In a few short years I’ve found that Traveller’s Tales’ LEGO games have gone from being mildly amusing and entertaining, but ultimately frustrating, affairs to laugh-out-loud and finely honed, well-crafted puzzle games.
With almost every new film franchise having their own LEGO game, TT Games are one of the most industrious developers in the business. And here we go again with LEGO Jurassic World.
The Jurassic Park films do not immediately spring to mind as suitable material for an entry in TT Games kid-friendly series of LEGO games and yet that’s exactly what we have got here.
After a scene-setting prologue taken directly from the beginning of the first film we find ourselves on Isla Nublar, the island from Jurassic Park and Jurassic World. From here we can continue and play through the Jurassic Park adaptation or, for the more impatient, go straight into Jurassic World.
I’d recommend playing though the films in chronological order, as without completing Jurassic Park you are not going to unlock The Lost World and then Jurassic Park III.
For those of you that have not played one of TT’s LEGO games, they are basically puzzle games where locations and character and situations have been re-imagined using the famous LEGO building blocks and figures. To be honest, it’s pretty ingenious.
Player must break and reconstruct items to make new useful objects and devices in order to progress though Levels. Breaking items releases LEGO coins, which are also strewn across the Levels. These can be used to buy additional characters and vehicles.
The games features characters from all the movies, from major players like Sam Neil’s Alan Grant and Chris Pratt’s Owen Grady to lesser characters like Ray Arnold, Samuel L Jackson’s breakout role.
Each character has a special ability. These range from being able to fix machines and fire at targets, to diving headfirst in dino-poo. There are quite a few other unique trails and mechanics that have been introduced this time.
Some characters can use tracking skills to find an area that can then be excavated, uncovering vital bits of LEGO for building important objects. You’ve also got vines that can be cut with dinosaur bones and a watering can that can grow monstrous, but useful, plants. There’s even sections where players control dinosaurs.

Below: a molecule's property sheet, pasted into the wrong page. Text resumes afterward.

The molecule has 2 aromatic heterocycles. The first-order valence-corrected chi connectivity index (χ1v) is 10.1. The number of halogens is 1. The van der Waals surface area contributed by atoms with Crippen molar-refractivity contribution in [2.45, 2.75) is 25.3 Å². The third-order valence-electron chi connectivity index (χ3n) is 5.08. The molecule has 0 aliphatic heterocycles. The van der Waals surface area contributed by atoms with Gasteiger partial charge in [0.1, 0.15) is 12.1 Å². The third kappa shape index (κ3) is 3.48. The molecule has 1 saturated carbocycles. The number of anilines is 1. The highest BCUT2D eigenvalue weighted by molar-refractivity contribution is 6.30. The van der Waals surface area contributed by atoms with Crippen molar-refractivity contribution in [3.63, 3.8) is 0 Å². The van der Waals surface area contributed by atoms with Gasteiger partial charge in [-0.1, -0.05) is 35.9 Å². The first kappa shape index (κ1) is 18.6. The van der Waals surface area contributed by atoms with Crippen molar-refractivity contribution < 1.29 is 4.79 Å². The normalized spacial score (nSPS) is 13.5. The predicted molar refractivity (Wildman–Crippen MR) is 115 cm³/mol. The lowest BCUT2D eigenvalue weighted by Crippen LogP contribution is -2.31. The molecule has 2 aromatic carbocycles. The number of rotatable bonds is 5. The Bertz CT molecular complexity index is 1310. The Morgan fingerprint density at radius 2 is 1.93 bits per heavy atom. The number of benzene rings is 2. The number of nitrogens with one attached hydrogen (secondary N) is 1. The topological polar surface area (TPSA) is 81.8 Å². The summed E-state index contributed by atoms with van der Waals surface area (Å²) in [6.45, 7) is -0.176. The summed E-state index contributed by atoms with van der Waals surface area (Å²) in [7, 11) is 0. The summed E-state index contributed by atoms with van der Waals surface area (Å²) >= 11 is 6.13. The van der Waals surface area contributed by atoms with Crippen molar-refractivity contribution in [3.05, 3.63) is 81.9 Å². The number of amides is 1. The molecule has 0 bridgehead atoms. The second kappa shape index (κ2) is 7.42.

There are areas that can only be accessed by characters unlocked later on in the game, meaning large areas of the game are only available on a subsequent play-though. It’s a crafty way of baking in a bit of replayability, and one that I totally endorse. These wonderful LEGO worlds don’t really need any incentive to revisit, but when you do it’s good to have some fresh puzzles to play.
Unlike some of the previous games, the puzzles make sense and are not overly taxing. When a new mechanic is added to the mix you’ll always find a handy LEGO version of the first film’s “Mr DNA” only too willing to give you some pointers.
As well as the puzzles, there’s also some mini-games. Players can partake in optional races and, if they gather enough DNA-laden lumps of amber, even make their own dinosaur.
The visuals continue to be polished, and that’s especially noticeable now that we are playing on new-gen. The quality of the lighting and the models make the graphics difficult to distinguish from footage of actual LEGO. Who would have thought that the first photoreal video games would be LEGO games.
The same accolades can’t be extended to the game’s audio. The game features audio ripped directly from the movies’ soundtracks, although for the old films it sound like it’s been taken from VHS tape recording.
Whilst the music is crisp and rousing, the voices sound all hissy and distant. I’d have sooner they’d paid the original actors to do it, or found some sound-alikes, than give us the audio we’ve been left with. It really lets down an otherwise superb game.
In a world where every other game has a mature rating slapped on it, it’s nice to find a game that you can play with the kids. Like most successful comedy primarily aimed at a younger audience, the humour in Lego Jurassic World works on two levels.
For the kids there’s the in-your-face slapstick and for the adults the odd cheeky wink. The game also goes to great lengths to remove the gore, with dinosaurs, instead, having a taste for sausages and when a person does end up in a creature’s mouth, it’s just to clean his teeth.
It is a testament to the skill of the developers that they have manage to reimagine the plot of all four films with the distinct humour and style that the LEGO games are famous for. There’s hours and hours of fun on offer, even more if you are a completest. It’s a great value-for-money package offering a huge amount of gameplay.
With new-gen visuals, the series trademark humour, addictive gameplay and a story spanning all four films, LEGO Jurassic World is definitely worth a look.